The sketch show promised an answer to everyone's shower musingsJosh Baumring-Gledhill

On Tuesday the 8th of February, we were lured out into the cold night by the promise of a sketch show that would rid us of those annoying thoughts that niggle at you in the shower by throwing them up on stage for an hour of cleansing comedy. Directed by Jemima Langdon, Shower Power was inspired by the best come-backs for an argument with your irritating flat-mate, your idea for the next great movie blockbuster, and the funniest joke you’ve ever written, but all delivered to your tiled wall while the suddenly ice-cold water brings you back to the reality of your second-floor shared-house bathroom.

“Some of the writing was not quite scrubbed and polished as it could have been”

Dan Clarke’s played an innocent showerer trying to get thoroughly scrubbed up for his day only to realise an entire audience had appeared to witness his shower concert. It certainly gives a whole new meaning to morning mirror manifestations. Beginning to embrace his sudden shower spotlight throughout the show, Clarke danced and sang his way across the stage as an amusing transition between skits. Some of the highlights of the show were this half-naked man dancing behind a shower curtain, since some of the writing was not quite scrubbed and polished as it could have been.

The favourite sketch of the night had to have been the polite serial killer that’s come to murder our Marion-like heroine. Unlike Norman Bates, his courtesy extends into his profession, so once he realises that his victim is at her most vulnerable, he puts the knife aside to engage in some small talk that quickly turns into potential chemistry. However, our characters realise their relationship won’t ever leave this bathroom and our heroine resigns herself to her fate. But wait! The condensation and the irresponsibility of not putting out the bath mat results in an accident your mother always warned you about, and our heroine lives another day. This was perhaps one of the best sketches of the evening, as I think the audience found the concept most relatable. We’ve all wondered whether there would be someone lurking just behind the shower curtain, and likely puzzled about what possible weapon could be grabbed just in case. More often than not, it’s merely a disgruntled flat-mate with less masochistic intent but as much anger behind the eyes as they yell, ‘Get your own body-wash!’.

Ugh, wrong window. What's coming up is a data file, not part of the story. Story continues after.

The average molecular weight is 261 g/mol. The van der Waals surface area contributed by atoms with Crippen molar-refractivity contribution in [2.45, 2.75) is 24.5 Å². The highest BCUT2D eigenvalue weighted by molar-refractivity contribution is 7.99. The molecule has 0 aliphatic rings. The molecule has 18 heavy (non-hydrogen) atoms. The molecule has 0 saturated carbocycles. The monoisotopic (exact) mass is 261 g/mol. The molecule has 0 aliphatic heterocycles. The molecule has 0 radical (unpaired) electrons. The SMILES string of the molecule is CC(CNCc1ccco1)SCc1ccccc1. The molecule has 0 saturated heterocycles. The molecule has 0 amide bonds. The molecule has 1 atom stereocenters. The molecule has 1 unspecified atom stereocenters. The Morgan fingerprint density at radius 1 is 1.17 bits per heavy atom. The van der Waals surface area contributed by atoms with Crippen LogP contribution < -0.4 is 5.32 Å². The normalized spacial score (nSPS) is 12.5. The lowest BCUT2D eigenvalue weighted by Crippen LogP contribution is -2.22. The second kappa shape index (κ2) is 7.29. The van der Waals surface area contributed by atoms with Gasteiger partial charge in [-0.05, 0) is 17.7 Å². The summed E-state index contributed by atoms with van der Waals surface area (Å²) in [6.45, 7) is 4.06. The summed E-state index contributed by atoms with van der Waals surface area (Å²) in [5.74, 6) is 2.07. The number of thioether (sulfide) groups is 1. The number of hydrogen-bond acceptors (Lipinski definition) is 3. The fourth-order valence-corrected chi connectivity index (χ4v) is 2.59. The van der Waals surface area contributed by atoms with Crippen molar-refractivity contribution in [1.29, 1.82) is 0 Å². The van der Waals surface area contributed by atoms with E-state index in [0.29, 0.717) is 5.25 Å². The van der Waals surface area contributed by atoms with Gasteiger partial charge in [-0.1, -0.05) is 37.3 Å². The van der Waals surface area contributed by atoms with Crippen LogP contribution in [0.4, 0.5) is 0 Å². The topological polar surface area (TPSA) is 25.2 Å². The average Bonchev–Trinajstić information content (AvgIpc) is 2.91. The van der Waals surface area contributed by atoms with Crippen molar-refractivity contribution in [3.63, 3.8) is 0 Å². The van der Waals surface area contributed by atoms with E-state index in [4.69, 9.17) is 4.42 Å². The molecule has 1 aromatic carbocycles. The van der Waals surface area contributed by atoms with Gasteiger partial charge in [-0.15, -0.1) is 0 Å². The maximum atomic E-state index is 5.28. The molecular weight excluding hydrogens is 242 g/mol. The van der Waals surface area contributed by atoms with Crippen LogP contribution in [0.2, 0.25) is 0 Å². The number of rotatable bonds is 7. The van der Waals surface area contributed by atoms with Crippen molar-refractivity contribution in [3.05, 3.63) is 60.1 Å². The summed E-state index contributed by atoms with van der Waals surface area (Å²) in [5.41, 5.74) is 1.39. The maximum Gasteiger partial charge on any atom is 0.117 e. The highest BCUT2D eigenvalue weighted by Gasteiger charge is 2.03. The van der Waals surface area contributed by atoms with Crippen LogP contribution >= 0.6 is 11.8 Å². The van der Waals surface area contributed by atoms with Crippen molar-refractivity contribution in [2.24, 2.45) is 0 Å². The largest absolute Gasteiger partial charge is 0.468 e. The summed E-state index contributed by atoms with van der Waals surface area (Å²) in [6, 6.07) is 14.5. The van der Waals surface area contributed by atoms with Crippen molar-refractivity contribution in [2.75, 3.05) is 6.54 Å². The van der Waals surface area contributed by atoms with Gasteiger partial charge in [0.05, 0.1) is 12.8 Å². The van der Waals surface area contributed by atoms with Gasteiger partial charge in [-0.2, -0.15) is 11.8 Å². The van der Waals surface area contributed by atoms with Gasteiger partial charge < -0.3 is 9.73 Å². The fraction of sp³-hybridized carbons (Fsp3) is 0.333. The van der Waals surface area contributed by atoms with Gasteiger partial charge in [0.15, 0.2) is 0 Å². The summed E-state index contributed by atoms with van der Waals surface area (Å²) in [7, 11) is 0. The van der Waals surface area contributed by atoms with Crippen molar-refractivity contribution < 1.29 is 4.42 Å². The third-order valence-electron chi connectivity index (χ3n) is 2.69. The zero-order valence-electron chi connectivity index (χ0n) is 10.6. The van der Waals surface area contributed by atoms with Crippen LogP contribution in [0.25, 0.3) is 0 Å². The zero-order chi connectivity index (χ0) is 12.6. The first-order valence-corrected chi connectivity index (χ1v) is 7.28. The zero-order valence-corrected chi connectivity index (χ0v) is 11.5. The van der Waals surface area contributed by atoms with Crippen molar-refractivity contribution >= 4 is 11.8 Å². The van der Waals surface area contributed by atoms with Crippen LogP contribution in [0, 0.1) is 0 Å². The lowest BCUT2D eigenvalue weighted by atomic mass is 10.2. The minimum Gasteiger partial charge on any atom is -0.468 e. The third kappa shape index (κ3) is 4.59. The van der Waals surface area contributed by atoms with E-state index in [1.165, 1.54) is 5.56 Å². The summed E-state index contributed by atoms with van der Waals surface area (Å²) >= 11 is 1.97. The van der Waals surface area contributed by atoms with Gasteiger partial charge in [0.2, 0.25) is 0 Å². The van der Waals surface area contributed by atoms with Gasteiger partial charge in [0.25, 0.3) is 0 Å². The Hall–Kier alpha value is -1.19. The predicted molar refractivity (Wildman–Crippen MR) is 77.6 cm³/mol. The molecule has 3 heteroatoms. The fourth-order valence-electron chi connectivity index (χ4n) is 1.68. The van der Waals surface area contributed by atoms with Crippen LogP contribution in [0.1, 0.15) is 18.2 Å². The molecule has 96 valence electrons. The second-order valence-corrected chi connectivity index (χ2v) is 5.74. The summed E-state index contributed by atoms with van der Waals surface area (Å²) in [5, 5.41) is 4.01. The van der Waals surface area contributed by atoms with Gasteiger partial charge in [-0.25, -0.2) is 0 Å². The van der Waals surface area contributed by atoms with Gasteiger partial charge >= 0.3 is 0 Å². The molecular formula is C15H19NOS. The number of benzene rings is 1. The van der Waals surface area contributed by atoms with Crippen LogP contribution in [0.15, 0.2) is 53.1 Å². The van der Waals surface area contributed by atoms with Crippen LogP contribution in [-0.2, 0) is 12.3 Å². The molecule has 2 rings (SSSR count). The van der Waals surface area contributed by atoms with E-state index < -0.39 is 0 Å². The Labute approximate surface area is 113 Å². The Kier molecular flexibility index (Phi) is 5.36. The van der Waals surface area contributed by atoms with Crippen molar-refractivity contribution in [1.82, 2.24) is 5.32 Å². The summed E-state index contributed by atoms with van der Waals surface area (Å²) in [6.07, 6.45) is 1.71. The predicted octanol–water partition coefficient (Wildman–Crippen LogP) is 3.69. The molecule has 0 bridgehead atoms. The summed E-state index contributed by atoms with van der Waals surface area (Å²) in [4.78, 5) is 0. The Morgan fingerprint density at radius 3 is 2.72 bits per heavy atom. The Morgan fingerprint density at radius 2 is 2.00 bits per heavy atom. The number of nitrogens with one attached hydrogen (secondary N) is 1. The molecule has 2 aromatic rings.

Strong performances made up for shaky writingJosh Baumring-Gledhill

Bill Dallas Lea’s characters were some of the most entertaining of the night, as he threw himself physically into the roles. His three monologues about attempting to catch a tiny, unnamed beast in his house were primarily saved by his delivery. Although the writing was only really polite-snort worthy, Dallas Lea’s performance held the shaky script together and what might have been a mildly unbearable three skits was made enjoyable and engaging by his delivery.

“It was an interesting insight into the private lives of strangers”

Similarly, I found Kitty Ford to be one of the stand-out actors purely due to her stage presence and undeniable charisma. All of Ford’s characters were funnier than they ought to have been thanks to her huge personality. I can’t wait to see her in a more serious role as it seems she has an excellent range, and I’d love to see more of her work.


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Since the skits were the shower brain-child of the writers, the premise of the show lent the sketches a strangely voyeuristic angle, as though we the audience had cracked open the bathroom door, expecting privacy but met with the likes of Clarke and Ford having an imaginary argument with their shampoo bottles. And so while the jokes weren’t always side-splitting, I found the concept quite an interesting insight into the private lives of strangers. Overall, Shower Power delivered some light-hearted and mildly-amusing comedy that was really brought to life by the cast.